Native harvester ants threatened with widespread displacement exert localized effects on serpentine grassland plant community composition

  • Peters H
  • Chiariello N
  • Mooney H
 et al. 
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Abstract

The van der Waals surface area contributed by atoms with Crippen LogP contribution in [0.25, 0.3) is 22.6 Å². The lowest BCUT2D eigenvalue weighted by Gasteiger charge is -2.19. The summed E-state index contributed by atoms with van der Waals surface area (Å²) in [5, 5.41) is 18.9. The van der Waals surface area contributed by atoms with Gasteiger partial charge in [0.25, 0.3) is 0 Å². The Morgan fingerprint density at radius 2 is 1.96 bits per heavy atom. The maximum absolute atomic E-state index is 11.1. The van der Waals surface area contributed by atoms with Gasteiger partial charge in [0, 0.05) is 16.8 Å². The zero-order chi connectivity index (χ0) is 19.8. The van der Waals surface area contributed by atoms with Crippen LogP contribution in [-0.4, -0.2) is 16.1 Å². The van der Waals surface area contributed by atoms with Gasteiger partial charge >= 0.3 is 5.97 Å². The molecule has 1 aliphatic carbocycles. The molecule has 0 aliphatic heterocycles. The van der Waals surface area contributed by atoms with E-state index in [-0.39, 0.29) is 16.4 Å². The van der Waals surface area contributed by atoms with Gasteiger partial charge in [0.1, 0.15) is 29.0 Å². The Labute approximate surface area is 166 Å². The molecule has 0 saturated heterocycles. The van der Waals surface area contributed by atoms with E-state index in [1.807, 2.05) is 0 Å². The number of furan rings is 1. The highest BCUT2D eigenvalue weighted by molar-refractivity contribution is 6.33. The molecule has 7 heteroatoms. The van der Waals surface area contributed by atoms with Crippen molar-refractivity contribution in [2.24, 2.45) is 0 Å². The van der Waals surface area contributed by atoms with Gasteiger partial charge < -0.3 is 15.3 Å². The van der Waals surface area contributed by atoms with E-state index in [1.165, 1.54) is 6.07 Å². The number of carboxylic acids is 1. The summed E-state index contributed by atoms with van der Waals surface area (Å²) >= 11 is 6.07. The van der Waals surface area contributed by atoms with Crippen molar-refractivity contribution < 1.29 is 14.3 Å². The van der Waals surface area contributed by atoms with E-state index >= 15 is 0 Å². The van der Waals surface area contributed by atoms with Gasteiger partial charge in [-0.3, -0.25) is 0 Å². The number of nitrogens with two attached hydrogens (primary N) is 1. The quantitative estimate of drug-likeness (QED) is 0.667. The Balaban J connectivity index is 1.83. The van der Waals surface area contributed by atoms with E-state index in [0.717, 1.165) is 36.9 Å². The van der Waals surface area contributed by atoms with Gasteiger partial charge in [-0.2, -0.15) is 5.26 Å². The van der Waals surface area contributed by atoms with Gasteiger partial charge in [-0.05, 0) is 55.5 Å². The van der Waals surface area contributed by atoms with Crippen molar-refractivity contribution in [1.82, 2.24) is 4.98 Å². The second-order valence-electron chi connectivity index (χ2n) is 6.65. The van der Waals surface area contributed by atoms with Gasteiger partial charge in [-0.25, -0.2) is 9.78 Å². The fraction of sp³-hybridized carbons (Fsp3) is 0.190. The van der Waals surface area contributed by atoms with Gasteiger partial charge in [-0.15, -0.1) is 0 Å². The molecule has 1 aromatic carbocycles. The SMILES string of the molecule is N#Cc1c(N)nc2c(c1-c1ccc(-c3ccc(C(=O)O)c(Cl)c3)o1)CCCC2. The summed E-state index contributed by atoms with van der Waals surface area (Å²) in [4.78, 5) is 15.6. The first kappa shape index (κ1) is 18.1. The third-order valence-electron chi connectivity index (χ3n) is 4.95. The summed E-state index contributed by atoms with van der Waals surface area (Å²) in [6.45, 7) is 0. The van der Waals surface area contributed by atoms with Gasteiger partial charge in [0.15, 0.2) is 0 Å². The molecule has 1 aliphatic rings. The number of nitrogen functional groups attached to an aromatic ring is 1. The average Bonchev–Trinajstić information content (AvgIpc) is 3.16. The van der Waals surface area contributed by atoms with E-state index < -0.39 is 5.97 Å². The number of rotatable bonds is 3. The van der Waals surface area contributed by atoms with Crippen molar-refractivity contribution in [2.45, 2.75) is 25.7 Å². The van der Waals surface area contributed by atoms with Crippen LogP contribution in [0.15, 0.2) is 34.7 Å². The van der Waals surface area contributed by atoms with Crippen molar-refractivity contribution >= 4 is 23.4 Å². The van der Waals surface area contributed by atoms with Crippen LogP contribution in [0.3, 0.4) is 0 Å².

Seed-harvesting ants can influence the abundance and distribution of plant species through both the selective harvesting of seeds and the construction of nutrient-rich nest mounds, but the relative contributions of these two mechanisms have not been addressed by previous studies. Furthermore, the impact of ant seed harvesting in California serpentine grasslands remains unresolved because of divergent results from several previous experiments. This study investigates the influence of harvester ants on serpentine grassland plant species composition by examining two potential signatures of seed harvesting ants on plant community composition: species composition on versus off ant nest mounds, and species abundance as a function of distance from nest mounds. Of the 28 plant species identified in this study, 22 exhibited spatial patterns consistent with effects of seed harvesting, nest construction, or both. Although most species showed significant gradients in abundance with distance from a nest, there were no clear relationships between plant species distributions and previously reported harvester ant seed foraging patterns. Harvester ant nest mounds supported plant communities that were distinct from the surrounding serpentine grassland, with notably higher densities of legumes and invasive annual grasses. Comparison of our results with those of previous studies indicates that the patterns we observed are generally consistent over time, but affect more species and a larger fraction of the grassland than previously reported. Unaffected areas of the grassland seem likely to serve as important refuges for some plant species.

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